ETHERIDGE: Well, my girlfriend (Julie Cypher) had been married to Lou Diamond Phillips and we were all very good friends with Dermot Mulroney and Catherine Keener and Catherine Keener did a movie with Brad, like a movie nobody saw, like Johnny Dangerously or something (1991’s “Johnny Suede”), some really weird movie. So I met Brad before he was terribly famous. He was a part of that group. There was a whole group of all of us that just hung out, and we were all totally different. We were just like young, hungry Hollywood and we’d talk about, “Oh, I had this audition,” or “I went and did this,” and we were just all trying to make it in that town. So we’d get together and have fun. 

BLADE: I was so terribly sorry to hear about Beckett (Etheridge’s son, who died in 2020 at age 21 after struggling with opioid addiction). How are you and the rest of the family, especially (Beckett’s twin) Bailey, dealing with it now?

ETHERIDGE: There are many, many families like us that deal with a loss like that. It just blows a family sideways. But we have a deep love and connection, all of us. We all knew he had a problem and it’s a problem that starts way before he actually passes, so it was not a surprise. So now we’re just living with the missing aspect. You try not to think about what could have been and you try to think about him in a happier place and that he’s out of pain, so that helps us.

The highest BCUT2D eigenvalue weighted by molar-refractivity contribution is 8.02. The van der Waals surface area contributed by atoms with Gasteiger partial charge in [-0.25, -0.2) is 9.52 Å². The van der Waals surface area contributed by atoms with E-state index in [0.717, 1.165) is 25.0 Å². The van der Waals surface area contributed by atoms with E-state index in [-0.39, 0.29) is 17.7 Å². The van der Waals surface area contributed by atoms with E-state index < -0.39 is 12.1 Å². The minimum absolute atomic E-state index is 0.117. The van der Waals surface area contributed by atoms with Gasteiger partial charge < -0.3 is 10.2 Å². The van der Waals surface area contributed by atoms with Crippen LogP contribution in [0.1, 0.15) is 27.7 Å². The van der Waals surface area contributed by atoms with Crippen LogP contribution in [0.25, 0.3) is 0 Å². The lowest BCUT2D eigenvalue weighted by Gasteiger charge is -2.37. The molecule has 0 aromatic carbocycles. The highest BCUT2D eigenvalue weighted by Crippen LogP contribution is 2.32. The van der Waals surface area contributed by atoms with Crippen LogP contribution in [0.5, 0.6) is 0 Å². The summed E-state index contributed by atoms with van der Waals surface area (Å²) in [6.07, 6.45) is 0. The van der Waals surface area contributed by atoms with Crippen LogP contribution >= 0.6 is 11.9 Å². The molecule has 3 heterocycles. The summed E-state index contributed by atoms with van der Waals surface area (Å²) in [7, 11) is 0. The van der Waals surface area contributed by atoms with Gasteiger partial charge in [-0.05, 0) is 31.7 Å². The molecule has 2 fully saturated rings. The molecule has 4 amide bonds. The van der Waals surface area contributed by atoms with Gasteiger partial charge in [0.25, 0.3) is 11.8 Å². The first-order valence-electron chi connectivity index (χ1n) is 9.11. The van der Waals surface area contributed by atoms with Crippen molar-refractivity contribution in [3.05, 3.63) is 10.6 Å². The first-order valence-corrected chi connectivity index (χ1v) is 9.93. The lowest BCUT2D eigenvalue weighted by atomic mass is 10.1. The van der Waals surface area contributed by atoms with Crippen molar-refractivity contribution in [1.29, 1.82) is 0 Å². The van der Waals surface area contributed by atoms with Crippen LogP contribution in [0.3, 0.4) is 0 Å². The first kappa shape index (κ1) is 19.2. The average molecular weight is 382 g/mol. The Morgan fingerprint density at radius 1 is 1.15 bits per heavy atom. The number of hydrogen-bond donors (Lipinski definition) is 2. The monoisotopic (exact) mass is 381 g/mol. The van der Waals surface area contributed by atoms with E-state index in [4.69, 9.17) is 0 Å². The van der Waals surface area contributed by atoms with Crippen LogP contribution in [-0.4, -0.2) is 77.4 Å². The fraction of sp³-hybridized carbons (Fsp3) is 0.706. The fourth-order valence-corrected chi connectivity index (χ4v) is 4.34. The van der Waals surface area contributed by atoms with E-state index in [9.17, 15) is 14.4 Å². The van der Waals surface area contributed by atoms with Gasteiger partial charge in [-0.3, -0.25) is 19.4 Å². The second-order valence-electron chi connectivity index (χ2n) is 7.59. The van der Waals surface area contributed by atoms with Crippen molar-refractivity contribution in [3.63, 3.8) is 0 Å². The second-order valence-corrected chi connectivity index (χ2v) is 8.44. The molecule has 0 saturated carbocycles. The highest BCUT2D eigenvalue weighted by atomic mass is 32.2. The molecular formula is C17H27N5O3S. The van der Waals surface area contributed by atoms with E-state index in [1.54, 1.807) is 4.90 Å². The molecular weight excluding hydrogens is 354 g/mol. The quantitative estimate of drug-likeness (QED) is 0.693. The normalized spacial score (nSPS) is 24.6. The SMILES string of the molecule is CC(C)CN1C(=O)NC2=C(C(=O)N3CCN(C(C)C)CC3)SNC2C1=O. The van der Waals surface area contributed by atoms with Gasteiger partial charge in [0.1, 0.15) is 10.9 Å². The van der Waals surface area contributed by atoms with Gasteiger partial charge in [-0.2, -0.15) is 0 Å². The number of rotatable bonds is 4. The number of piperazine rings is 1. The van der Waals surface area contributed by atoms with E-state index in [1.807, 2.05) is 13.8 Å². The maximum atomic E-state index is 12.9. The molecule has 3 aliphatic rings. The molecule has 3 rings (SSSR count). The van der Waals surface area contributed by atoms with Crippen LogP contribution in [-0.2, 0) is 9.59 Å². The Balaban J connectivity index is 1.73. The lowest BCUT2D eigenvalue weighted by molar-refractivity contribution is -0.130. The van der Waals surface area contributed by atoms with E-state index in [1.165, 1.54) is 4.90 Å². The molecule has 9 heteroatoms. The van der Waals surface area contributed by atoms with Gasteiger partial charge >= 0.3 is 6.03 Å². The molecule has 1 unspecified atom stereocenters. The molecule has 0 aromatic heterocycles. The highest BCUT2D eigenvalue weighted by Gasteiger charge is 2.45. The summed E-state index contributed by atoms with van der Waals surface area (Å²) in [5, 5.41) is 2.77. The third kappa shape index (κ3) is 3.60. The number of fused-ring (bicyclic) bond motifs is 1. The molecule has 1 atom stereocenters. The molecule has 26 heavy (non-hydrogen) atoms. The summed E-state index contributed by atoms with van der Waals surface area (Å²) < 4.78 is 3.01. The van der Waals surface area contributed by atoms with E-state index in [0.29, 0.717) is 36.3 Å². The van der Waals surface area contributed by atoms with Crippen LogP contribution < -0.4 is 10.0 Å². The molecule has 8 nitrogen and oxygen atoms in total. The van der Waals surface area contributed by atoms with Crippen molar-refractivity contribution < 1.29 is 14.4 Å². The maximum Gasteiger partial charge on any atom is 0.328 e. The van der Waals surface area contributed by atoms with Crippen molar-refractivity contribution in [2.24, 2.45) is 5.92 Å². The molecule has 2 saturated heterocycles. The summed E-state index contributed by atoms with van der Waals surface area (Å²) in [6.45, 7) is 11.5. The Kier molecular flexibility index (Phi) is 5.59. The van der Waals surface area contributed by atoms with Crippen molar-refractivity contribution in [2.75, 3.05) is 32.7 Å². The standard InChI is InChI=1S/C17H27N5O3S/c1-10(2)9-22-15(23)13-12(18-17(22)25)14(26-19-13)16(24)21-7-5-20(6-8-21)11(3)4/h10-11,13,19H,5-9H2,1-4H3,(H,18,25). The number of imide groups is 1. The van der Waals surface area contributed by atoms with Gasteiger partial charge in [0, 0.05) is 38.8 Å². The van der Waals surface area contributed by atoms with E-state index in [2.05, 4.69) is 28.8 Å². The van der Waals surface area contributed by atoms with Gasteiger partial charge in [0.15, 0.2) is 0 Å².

BLADE: Had he and Bailey been as close in recent years?

ETHERIDGE: They were very close, but in the last couple of years as he made worse and worse choices, we couldn’t support that, so they were less close, but of course in her heart, it was her brother, he was very dear to her. 

BLADE: Did you watch the Grammys?  Was there anybody you were particularly rooting for?

ETHERIDGE: I watched bits and pieces of it. I had a show that night, so I didn’t get to see the main thing, but I have seen pieces and I just love the crazy diversity and you know, the TikTok people winning stuff, it’s like, “Wow, this is so not the Grammys I remember from the ’80s,” but that was what, 30 years ago? So it’s all good.

BLADE: You were such a perennial favorite back in the day in the best rock female category. Were you pissed when they eliminated it?